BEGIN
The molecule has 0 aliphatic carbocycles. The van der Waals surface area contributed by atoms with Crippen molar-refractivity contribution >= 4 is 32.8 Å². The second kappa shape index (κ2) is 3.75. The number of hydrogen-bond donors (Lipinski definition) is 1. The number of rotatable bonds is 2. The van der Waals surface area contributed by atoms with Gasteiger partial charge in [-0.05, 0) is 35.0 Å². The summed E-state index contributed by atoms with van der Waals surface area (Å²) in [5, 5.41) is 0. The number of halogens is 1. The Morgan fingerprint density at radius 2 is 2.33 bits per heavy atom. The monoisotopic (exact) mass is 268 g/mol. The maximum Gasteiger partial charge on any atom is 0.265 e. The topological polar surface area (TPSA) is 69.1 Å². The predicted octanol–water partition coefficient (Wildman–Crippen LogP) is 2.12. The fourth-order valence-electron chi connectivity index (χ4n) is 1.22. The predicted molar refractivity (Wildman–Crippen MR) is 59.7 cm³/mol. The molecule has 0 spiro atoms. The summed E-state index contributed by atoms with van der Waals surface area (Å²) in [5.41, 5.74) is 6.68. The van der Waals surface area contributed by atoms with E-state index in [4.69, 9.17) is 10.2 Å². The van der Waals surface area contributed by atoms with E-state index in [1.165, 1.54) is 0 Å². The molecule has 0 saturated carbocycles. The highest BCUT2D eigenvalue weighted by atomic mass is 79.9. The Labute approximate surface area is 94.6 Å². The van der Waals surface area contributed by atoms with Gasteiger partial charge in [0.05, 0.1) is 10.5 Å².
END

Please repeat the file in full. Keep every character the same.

The molecule has 0 aliphatic carbocycles. The van der Waals surface area contributed by atoms with Crippen molar-refractivity contribution >= 4 is 32.8 Å². The second kappa shape index (κ2) is 3.75. The number of hydrogen-bond donors (Lipinski definition) is 1. The number of rotatable bonds is 2. The van der Waals surface area contributed by atoms with Gasteiger partial charge in [-0.05, 0) is 35.0 Å². The summed E-state index contributed by atoms with van der Waals surface area (Å²) in [5, 5.41) is 0. The number of halogens is 1. The Morgan fingerprint density at radius 2 is 2.33 bits per heavy atom. The monoisotopic (exact) mass is 268 g/mol. The maximum Gasteiger partial charge on any atom is 0.265 e. The topological polar surface area (TPSA) is 69.1 Å². The predicted octanol–water partition coefficient (Wildman–Crippen LogP) is 2.12. The fourth-order valence-electron chi connectivity index (χ4n) is 1.22. The predicted molar refractivity (Wildman–Crippen MR) is 59.7 cm³/mol. The molecule has 0 spiro atoms. The summed E-state index contributed by atoms with van der Waals surface area (Å²) in [5.41, 5.74) is 6.68. The van der Waals surface area contributed by atoms with E-state index in [4.69, 9.17) is 10.2 Å². The van der Waals surface area contributed by atoms with E-state index in [1.165, 1.54) is 0 Å². The molecule has 0 saturated carbocycles. The highest BCUT2D eigenvalue weighted by atomic mass is 79.9. The Labute approximate surface area is 94.6 Å². The van der Waals surface area contributed by atoms with Gasteiger partial charge in [0.05, 0.1) is 10.5 Å².